The use of transitology in the field of transitional justice: a critique of the literature on the 'third wave' of democratisation

Published: Dec 3, 2015
transitology transitional justice democratisation Southern Europe Eastern Europe Latin America
Raluca Grosescu

This article analyses the role and the limits of transitology in framing transitional justice studies after the collapse of dictatorial regimes in Southern Europe, Latin America and Eastern Europe. It examines the evolution of the scholarship with reference to three main topics that have been pioneered by transitologists and developed further by transitional justice scholars, namely: the connections between justice for past abuses and democratisation; the determinants of transitional justice; and the relationship between accountability and the passage of time. The article argues that while transitology has nurtured important research initiatives in the field of transitional justice, its approaches suffer from serious shortcomings. They remained overly prescriptive and short-term in focus, and they often dehistoricised social phenomena. Adopting a teleological perspective on transitions supposedly bound for democracy, they overlooked comparisons and interconnections between transitional justice processes originating in democratic contexts and those arising from dictatorial settings. Moreover, in their attempt to build general typologies and establish causalities between types of dictatorial regimes, exit modes from authoritarianism and justice mechanisms, transitological approaches often failed to explain the peculiarities of national cases, and likewise paid scant attention to international contexts and transnational interactions.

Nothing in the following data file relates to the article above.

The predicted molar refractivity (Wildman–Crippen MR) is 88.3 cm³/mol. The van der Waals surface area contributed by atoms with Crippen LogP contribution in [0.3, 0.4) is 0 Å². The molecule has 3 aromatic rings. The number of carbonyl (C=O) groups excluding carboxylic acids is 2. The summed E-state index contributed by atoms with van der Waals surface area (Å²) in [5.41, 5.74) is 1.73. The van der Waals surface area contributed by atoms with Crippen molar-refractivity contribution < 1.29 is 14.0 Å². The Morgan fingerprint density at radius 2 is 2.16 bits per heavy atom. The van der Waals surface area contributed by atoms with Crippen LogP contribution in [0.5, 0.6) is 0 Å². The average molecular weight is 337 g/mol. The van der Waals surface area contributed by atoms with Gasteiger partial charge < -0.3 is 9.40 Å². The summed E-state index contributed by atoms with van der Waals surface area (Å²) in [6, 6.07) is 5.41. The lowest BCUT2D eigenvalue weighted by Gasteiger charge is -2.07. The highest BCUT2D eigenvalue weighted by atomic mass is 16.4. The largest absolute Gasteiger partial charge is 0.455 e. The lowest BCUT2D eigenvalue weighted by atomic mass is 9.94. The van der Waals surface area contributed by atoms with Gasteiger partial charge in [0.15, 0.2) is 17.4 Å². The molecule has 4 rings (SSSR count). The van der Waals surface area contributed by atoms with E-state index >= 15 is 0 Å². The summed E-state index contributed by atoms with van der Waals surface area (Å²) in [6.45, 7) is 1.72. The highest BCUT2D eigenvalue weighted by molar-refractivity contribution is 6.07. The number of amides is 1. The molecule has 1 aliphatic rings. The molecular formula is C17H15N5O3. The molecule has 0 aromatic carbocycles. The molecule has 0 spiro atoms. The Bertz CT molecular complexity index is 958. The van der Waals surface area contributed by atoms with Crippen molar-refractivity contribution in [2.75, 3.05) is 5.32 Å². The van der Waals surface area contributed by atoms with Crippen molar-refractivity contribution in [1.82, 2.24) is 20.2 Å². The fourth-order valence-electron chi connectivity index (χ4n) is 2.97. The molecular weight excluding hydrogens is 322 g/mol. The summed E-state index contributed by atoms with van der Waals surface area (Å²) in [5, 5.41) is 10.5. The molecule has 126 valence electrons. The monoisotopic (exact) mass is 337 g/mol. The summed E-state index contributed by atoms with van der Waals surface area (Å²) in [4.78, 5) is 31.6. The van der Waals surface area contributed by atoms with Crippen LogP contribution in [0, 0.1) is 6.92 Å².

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Author Biography
Raluca Grosescu, University of Exeter
Associate Research Fellow, Department of History, University of Exeter
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